In all, six attempts had been made to capture the runaway river before the last and successful one. The first five, however, were poorly carried out and practically amounted to nil in the final success. The sixth proved better, and for a time it seemed to solve the problem. It was completed on November 4, 1906, and on the night of December 7, 1906, during the flood, the river again ate its way through the barrier of willow matting, piles, rocks and dirt and once more wended its way toward Salton Sink. This dam, called the Hind Dam, in honor of the field engineer, Thomas J. Hind, therefore withstood the rebellious-inclined Colorado for a period of only thirty-three days.
The Hind Dam, which, though not a success of itself, aided in the final capture, was a conglomerate creation 170 feet wide at the base, 30 feet across at the top and 35 feet high at the deepest places in the break. It was 3,000 feet in length, of which 600 feet was of rock construction and 2,400 feet of earth and gravel. Its foundation consisted of a heavy, strong mat of willow and cable, held in place by strong piles, about 1,100 in number and from forty to sixty feet in length. The mat was created by the use of 2,200 cords of willow, cut by Indians, 40 miles of five-eighths-inch woven steel cable, and 10,000 cable clips. It was 100 feet wide and 800 feet in length, divided into eighteen sections, and was laid across the river by being uncoiled from a barge floated across the stream.
The piles driven into the mat were also made to serve as a support for a temporary railroad. From this road carload after carload of material was dumped into the gap, in all there being 70,000 tons of rock, 40,000 cubic feet of gravel, 40,000 cubic feet of clay, and 100,000 sacks of sand, besides about 500,000 yards of dirt thrown up by teams and dredges. To carry on this work as many as 1,100 men and 600 horses and mules, besides several steam dredges, shovels, pile drivers and an almost endless string of freight cars, were employed at one time. The cost of the work to the Southern Pacific Railway Company, which, headed by Engineer Epes Randolph, engineered the undertaking, reached an average rate of $10,000 per day for one hundred days.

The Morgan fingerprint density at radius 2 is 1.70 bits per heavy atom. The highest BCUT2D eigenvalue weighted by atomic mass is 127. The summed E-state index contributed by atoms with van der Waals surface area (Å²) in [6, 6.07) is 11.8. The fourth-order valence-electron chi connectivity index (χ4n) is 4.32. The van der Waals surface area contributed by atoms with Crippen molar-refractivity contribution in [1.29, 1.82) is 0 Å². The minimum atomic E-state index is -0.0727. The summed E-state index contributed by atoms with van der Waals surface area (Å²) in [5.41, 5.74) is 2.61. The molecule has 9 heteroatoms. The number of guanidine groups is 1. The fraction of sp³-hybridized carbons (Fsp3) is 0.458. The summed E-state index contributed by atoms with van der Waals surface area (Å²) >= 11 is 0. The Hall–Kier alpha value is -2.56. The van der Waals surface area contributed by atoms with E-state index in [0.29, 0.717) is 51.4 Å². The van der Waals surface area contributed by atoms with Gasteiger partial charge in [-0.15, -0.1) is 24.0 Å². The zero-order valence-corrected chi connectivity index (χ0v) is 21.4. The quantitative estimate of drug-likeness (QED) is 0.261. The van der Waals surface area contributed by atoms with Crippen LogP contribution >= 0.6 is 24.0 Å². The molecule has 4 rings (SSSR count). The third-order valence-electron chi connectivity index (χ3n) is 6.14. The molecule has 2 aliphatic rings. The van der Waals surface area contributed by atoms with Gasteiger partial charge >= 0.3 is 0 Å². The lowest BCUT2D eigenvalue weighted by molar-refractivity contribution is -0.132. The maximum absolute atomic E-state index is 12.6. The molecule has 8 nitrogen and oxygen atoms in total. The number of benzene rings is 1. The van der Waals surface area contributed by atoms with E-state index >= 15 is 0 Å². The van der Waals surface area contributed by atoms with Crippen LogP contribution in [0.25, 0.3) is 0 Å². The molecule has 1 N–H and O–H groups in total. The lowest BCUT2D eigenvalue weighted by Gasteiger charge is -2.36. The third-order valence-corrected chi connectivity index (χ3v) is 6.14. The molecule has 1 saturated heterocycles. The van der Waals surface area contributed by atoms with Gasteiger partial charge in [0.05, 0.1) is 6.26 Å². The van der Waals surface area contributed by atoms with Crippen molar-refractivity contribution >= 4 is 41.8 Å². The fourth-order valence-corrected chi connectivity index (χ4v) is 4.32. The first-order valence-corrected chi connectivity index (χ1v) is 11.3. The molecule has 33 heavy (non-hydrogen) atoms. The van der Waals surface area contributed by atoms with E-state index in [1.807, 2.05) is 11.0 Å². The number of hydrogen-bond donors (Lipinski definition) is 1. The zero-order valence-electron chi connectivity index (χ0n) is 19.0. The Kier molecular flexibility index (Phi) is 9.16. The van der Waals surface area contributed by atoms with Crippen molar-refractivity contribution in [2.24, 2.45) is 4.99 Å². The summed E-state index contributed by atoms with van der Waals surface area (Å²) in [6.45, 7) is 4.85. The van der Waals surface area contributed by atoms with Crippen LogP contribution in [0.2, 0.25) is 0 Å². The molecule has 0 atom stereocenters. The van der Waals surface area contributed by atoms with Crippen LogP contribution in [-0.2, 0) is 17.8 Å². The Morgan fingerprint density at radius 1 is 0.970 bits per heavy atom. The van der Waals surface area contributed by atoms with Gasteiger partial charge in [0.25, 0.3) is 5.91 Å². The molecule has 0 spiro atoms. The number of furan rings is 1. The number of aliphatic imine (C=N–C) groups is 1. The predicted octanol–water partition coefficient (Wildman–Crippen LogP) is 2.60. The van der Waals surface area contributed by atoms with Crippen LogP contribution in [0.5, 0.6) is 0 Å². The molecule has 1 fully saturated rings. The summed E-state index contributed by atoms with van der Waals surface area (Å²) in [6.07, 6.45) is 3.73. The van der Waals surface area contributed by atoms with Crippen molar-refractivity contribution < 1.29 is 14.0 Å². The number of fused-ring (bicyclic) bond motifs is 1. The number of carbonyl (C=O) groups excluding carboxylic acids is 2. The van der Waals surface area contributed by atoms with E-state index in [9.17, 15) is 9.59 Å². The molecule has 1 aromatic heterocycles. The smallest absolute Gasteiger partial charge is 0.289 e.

The break that occurred in the river after this dam was completed, in December, was at a part about 2,500 feet below the works, and was 1,100 feet wide. Colonel Randolph again assembled his forces, placed E. K. Clark, engineer of the Tucson division of the Southern Pacific Railroad, in direct charge, and work was recommenced to solve this troublesome problem. Another dam, called the Clarke Dam, was built and by it the Colorado River has at last been permanently confined to its old channel.
To build this dam no attempt to follow science was made. The Southern Pacific placed their entire road subject to the orders of the